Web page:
A Washington District Court has issued a devastating order against a copyright holder of the film ”Once Upon a Time in Venice,” which chases alleged BitTorrent pirates for cash settlements. The Court points out that one of their experts is unqualified, doubts whether declarants even exist, and highlights that IP-address evidence may have been obtained illegally.
The movie company behind the 2015 drama film Fathers & Daughters doesn’t have the right to sue for online copyright infringement, an accused pirate from Oregon argues. In a motion for summary judgment, the defense shows that the filmmakers signed away the relevant distribution rights to a third-party.
Thousands of Swedes have received threatening letters in recent weeks, demanding hefty fines for alleged illegal movie downloads from The Pirate Bay and other torrent sites. According to Copyright Professor Sanna Wolk, recipients should ignore the threats and refuse to pay a dime.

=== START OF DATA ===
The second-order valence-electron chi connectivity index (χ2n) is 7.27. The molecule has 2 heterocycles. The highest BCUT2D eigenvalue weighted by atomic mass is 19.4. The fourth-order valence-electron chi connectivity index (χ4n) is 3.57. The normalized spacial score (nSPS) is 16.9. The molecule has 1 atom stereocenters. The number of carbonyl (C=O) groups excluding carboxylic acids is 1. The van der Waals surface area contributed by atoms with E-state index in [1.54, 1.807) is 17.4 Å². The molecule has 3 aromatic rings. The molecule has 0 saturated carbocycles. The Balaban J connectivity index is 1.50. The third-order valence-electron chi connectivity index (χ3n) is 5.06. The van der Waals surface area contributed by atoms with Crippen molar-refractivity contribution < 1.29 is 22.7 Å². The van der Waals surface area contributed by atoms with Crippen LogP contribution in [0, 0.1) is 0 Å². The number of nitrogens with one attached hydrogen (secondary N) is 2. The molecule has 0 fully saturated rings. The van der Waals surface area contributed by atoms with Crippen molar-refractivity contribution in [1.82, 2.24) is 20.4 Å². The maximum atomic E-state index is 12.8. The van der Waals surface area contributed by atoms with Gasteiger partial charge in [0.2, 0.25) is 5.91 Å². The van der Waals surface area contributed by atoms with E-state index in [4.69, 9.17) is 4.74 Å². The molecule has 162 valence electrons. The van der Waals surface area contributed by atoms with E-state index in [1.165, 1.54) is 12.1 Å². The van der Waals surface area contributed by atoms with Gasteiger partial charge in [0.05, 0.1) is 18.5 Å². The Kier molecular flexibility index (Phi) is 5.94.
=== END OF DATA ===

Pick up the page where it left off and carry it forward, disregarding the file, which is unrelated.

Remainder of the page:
A 72-year-old Hawaiian man is being accused of downloading a pirated movie. The copyright holder, no stranger to these type of lawsuits, also listed over 1,000 other pirated downloads that are tied to the same Internet account. Thousands of dollars in damages are being demanded, alongside claims the elderly man describes as ”absolutely absurd.”
Copyright holders have leveled some quite outrageous accusations over the years, but Malibu Media is taking it to the next level. The company is trying to convince a Texas woman to settle a piracy lawsuit over 15 downloads while accusing her of a further 54,000 downloads of content belonging to other rightsholders’ to increase the pressure.
Following a recent victory in Norway, Internet provider Telenor now hopes to put the brakes on copyright trolling efforts in Denmark as well. The company is backed by other ISPs and the local Telco Industry Organization, which notes that users must be protected from these ”mafia-like” practices.
Copyright trolls are known for their dubious tactics, but how should they be fought in court? Motivated by false accusations against alleged BitTorrent pirates. Matthew Sag and Jake Haskell have written an in-depth overview that could help defense lawyers to make their case.